Study Guide

Paul Ricouer Files

Notes on a Fantasy World

Background—For Posterity's Sake

A rude sight greeted me this morning. Stopped in at the local bookstore and strolled over to the shelves that house the philosophy books… only to discover that these rows had been converted into a self-help section. Looked all around the store, and not a philosophy book in sight. Owner said they'd shipped them back to the warehouse.

Took a while to get his attention. Some fantasy novelist—older fellow, big white beard, glasses—was signing books. Dozens of people lined up to see him. Had been hundreds, I hear. I'd only caught the end.

Didn't talk to the author, but now I wish I had. Would have picked his brain. I returned home, resolved to make my mark on the world by a route other than writing philosophy. I'm going to be a fantasy novelist.

This makes sense. I'm always going on about the world before the text; it's high time I make a world with a text!

Initial Considerations

Before I get started, I'd better make sure I'm clear about my own objectives. I want to do good fiction here, not just give my own philosophy a dragon-scale coating. Hmm. Dragon-scale coating. I like that. Be sure to include it somewhere. As I've said before, "The true artist only experiences the motivation which is proper to his art and does not yield to any commands exterior to his art" (source).

True artist? Am I serious about this? Right off the bat, I seem to be yielding to commands exterior to my art: to translate my philosophy into a fictional work. No, that can't be my aim. What's my aim?

To build a convincing fantasy world. Okay, but there are a lot of those. What makes mine unique?

Aha! I'll make a world that is about world-making. And I'll keep myself grounded by taking my ideas where the story takes them, not where my philosophical thought would take them.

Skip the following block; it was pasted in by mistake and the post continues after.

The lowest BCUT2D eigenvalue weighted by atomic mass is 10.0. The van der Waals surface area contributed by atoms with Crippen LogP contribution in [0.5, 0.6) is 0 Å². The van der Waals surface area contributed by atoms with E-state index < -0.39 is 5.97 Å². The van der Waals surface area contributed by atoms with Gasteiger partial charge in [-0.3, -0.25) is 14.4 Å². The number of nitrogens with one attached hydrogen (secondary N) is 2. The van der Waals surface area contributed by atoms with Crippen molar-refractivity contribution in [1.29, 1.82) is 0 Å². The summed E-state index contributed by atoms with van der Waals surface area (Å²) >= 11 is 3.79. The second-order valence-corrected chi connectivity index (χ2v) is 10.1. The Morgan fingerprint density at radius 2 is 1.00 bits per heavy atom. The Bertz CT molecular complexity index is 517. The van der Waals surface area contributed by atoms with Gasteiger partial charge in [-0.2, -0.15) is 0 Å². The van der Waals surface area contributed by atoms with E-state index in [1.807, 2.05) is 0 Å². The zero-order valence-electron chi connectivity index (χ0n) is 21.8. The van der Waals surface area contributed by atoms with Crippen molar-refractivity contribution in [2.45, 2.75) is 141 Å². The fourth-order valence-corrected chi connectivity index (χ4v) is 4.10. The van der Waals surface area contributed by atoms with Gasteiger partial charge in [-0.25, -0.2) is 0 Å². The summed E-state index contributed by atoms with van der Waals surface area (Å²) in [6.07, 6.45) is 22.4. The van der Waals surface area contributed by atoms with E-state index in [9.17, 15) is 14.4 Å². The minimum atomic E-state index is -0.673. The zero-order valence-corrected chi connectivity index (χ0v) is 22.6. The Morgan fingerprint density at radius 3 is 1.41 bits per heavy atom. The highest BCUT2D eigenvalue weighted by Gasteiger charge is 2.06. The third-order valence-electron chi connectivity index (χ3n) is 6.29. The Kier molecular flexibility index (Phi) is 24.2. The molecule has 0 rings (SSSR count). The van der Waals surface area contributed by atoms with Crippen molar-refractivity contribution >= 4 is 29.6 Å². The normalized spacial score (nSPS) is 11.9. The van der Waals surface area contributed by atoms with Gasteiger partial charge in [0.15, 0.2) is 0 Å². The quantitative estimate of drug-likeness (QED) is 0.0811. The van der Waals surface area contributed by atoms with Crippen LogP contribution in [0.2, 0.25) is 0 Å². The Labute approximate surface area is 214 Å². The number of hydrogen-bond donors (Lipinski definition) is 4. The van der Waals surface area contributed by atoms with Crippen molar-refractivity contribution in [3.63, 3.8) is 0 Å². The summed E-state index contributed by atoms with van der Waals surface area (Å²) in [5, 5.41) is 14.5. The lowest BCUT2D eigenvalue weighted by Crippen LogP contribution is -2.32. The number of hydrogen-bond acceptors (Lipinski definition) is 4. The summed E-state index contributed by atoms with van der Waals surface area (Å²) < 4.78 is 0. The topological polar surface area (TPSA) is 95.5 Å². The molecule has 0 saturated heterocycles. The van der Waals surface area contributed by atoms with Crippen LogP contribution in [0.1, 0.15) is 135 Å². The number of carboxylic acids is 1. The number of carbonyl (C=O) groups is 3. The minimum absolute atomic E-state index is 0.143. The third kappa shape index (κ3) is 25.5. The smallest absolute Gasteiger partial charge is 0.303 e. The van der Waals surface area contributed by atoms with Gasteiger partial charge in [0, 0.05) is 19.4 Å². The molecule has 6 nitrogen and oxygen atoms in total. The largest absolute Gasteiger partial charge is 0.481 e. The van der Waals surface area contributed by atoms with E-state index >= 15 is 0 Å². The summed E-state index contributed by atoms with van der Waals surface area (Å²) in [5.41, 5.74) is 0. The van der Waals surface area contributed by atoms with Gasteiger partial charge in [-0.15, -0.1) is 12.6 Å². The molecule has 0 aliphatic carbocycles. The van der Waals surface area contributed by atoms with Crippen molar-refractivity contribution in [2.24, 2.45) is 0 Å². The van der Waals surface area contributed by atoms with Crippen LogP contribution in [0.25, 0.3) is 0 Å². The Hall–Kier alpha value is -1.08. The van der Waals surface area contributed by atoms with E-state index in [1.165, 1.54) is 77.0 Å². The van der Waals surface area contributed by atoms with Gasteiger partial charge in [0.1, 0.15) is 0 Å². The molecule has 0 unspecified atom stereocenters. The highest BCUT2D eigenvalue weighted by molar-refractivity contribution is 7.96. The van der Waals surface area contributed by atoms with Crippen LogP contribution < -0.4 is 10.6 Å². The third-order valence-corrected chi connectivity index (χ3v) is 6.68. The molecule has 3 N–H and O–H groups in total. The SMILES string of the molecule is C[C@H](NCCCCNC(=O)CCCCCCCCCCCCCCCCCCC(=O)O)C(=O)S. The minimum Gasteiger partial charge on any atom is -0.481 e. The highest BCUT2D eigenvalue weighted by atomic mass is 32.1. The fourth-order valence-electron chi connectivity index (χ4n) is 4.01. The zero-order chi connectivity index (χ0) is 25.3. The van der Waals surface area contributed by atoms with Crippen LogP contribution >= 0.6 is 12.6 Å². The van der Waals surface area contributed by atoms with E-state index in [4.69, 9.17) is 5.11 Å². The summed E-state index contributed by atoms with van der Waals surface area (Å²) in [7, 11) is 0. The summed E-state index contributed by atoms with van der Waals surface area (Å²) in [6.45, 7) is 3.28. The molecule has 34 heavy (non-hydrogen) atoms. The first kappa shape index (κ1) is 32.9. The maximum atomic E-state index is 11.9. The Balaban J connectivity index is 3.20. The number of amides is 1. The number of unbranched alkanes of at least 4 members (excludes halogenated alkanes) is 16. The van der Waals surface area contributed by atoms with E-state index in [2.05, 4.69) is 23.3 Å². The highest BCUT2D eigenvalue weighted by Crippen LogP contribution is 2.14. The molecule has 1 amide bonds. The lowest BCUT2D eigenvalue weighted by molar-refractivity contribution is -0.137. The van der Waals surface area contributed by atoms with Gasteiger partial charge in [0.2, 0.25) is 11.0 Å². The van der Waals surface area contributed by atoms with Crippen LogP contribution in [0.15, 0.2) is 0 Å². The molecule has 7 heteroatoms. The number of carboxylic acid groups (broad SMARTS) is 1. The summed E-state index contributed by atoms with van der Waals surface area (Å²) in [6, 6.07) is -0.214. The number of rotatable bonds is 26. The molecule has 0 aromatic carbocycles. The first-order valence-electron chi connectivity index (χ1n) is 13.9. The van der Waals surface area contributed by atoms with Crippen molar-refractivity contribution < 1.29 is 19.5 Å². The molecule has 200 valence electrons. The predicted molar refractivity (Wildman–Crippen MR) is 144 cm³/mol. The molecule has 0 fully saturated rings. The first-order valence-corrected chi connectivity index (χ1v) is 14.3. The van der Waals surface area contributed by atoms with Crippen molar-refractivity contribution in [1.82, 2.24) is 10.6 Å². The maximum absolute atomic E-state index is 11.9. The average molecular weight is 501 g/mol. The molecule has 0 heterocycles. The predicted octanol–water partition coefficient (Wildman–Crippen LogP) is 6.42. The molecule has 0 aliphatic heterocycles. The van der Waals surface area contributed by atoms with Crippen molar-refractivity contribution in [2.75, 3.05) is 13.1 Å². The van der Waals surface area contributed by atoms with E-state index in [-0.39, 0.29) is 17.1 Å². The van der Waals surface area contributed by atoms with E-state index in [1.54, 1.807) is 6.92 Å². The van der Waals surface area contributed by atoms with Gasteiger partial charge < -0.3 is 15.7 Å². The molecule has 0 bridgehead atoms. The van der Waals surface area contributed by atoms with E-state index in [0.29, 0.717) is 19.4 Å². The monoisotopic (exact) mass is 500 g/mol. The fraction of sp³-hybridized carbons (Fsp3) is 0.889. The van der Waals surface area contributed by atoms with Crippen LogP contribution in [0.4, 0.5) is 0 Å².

Themes, now. I need themes. Best to list them.

Theme One: Situated Freedom
I need to come up with natural processes and social structures that order my fantasy world. Somehow, the peoples in the story will need to be both dependent upon this order and free to some extent to disturb and reorder it. Maybe I'll have some social revolution taking place that underscores the desire to be oneself coming into conflict with the realization that each individual depends upon choices made by others.

Didn't some book called The Hunger Games come out about that? Make a note to look into that later.

What about a linguistic revolution? That could be interesting. A people wish to speak a new language? Or maybe something more modest. The oppression of critical language? Could go in a lot of directions with this one. Note: call Habermas.

Theme Two: The Symbolism of Evil
This one could be fun. I get to come up with my own symbols of evil, but I also need to work them into a convincing evolutionary history of symbolism. Several evolutions, most likely, if I decide to create several races of peoples. It has to be organic.

Theme Three: Creative Metaphors
Maybe as part of the linguistic revolution, I can have the main revolutionaries recognize the power of new metaphors to reveal new ways of thinking. But they lose control. Yes. Need to ponder this. The revolutionaries need to control the metaphors, but they can't prevent them from becoming commonplace and losing their revolutionary power. Nor can they maintain control over the way they're interpreted. This could get messy. In a good way. This is fun. Why haven't I done this before?

Theme Four: Interpretation in the Hermeneutic Circle
My characters can't passively accept what happens in the story. No, I want them to be active interpreters—and yet in disagreement about the meaning of the events in the narrative. I probably should make their interpretation of an event itself a major event in the story. Show how the meaning of that event makes different sense depending on who's interpreting and how much of the whole they understand.

I should do something with the narrator regarding this. Does the narrator know all? Can an all-knowing narrator really know all? Can one narrative exist outside the hermeneutic circle? I suppose anything is possible in fiction, but what do I want to say? This is difficult. Need to think more on this.

Theme Five: Ethics
Fantasy readers today seem to like their shades of gray. I should come up with a set of conflicts in which a character has to choose between responding respectfully to an individual and upholding a moral code, thus making use of practical wisdom. I wonder if I could get away with naming a character Phronesis?

No, that's probably a bit much.

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